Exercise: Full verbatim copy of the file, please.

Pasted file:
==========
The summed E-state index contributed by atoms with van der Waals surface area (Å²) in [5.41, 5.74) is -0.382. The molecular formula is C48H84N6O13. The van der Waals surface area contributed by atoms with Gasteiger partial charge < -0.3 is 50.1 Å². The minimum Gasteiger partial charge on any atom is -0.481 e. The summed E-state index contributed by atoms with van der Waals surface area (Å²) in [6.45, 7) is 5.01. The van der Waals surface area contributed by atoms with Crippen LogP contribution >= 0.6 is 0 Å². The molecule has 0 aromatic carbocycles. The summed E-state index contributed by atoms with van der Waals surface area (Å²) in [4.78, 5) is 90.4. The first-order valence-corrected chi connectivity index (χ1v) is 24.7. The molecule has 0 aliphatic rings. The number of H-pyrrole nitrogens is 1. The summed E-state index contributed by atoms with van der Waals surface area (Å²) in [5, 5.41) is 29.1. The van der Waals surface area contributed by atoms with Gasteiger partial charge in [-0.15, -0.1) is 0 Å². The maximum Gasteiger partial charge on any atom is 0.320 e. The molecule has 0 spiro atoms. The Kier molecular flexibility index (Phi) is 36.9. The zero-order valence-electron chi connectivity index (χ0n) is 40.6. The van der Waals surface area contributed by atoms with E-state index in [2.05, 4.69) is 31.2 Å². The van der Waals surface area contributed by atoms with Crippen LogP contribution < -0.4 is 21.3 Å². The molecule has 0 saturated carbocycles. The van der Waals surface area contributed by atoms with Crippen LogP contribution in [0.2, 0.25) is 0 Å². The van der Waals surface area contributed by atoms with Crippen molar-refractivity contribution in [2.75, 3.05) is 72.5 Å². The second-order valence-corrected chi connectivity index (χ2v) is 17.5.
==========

The summed E-state index contributed by atoms with van der Waals surface area (Å²) in [5.41, 5.74) is -0.382. The molecular formula is C48H84N6O13. The van der Waals surface area contributed by atoms with Gasteiger partial charge < -0.3 is 50.1 Å². The minimum Gasteiger partial charge on any atom is -0.481 e. The summed E-state index contributed by atoms with van der Waals surface area (Å²) in [6.45, 7) is 5.01. The van der Waals surface area contributed by atoms with Crippen LogP contribution >= 0.6 is 0 Å². The molecule has 0 aromatic carbocycles. The summed E-state index contributed by atoms with van der Waals surface area (Å²) in [4.78, 5) is 90.4. The first-order valence-corrected chi connectivity index (χ1v) is 24.7. The molecule has 0 aliphatic rings. The number of H-pyrrole nitrogens is 1. The summed E-state index contributed by atoms with van der Waals surface area (Å²) in [5, 5.41) is 29.1. The van der Waals surface area contributed by atoms with Gasteiger partial charge in [-0.15, -0.1) is 0 Å². The maximum Gasteiger partial charge on any atom is 0.320 e. The molecule has 0 spiro atoms. The Kier molecular flexibility index (Phi) is 36.9. The zero-order valence-electron chi connectivity index (χ0n) is 40.6. The van der Waals surface area contributed by atoms with E-state index in [2.05, 4.69) is 31.2 Å². The van der Waals surface area contributed by atoms with Crippen LogP contribution < -0.4 is 21.3 Å². The molecule has 0 saturated carbocycles. The van der Waals surface area contributed by atoms with Crippen LogP contribution in [0.2, 0.25) is 0 Å². The van der Waals surface area contributed by atoms with Crippen molar-refractivity contribution in [2.75, 3.05) is 72.5 Å². The second-order valence-corrected chi connectivity index (χ2v) is 17.5.